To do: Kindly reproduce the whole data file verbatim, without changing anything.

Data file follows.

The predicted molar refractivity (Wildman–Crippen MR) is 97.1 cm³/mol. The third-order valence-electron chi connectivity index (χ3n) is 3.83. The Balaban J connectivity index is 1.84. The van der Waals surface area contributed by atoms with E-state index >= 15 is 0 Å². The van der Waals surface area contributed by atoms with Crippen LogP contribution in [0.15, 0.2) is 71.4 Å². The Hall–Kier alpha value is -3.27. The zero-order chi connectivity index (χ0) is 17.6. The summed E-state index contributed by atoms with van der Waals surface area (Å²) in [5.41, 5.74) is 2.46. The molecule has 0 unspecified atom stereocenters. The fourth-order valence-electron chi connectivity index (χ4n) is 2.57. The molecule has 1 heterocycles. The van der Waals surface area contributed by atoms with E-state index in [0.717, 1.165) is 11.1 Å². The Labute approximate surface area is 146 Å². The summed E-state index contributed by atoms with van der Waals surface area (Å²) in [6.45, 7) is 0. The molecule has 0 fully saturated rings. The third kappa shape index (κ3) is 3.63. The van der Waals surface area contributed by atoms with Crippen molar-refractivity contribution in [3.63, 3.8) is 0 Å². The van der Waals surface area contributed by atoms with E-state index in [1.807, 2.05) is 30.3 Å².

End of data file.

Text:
The predicted molar refractivity (Wildman–Crippen MR) is 97.1 cm³/mol. The third-order valence-electron chi connectivity index (χ3n) is 3.83. The Balaban J connectivity index is 1.84. The van der Waals surface area contributed by atoms with E-state index >= 15 is 0 Å². The van der Waals surface area contributed by atoms with Crippen LogP contribution in [0.15, 0.2) is 71.4 Å². The Hall–Kier alpha value is -3.27. The zero-order chi connectivity index (χ0) is 17.6. The summed E-state index contributed by atoms with van der Waals surface area (Å²) in [5.41, 5.74) is 2.46. The molecule has 0 unspecified atom stereocenters. The fourth-order valence-electron chi connectivity index (χ4n) is 2.57. The molecule has 1 heterocycles. The van der Waals surface area contributed by atoms with E-state index in [0.717, 1.165) is 11.1 Å². The Labute approximate surface area is 146 Å². The summed E-state index contributed by atoms with van der Waals surface area (Å²) in [6.45, 7) is 0. The molecule has 0 fully saturated rings. The third kappa shape index (κ3) is 3.63. The van der Waals surface area contributed by atoms with Crippen molar-refractivity contribution in [3.63, 3.8) is 0 Å². The van der Waals surface area contributed by atoms with E-state index in [1.807, 2.05) is 30.3 Å².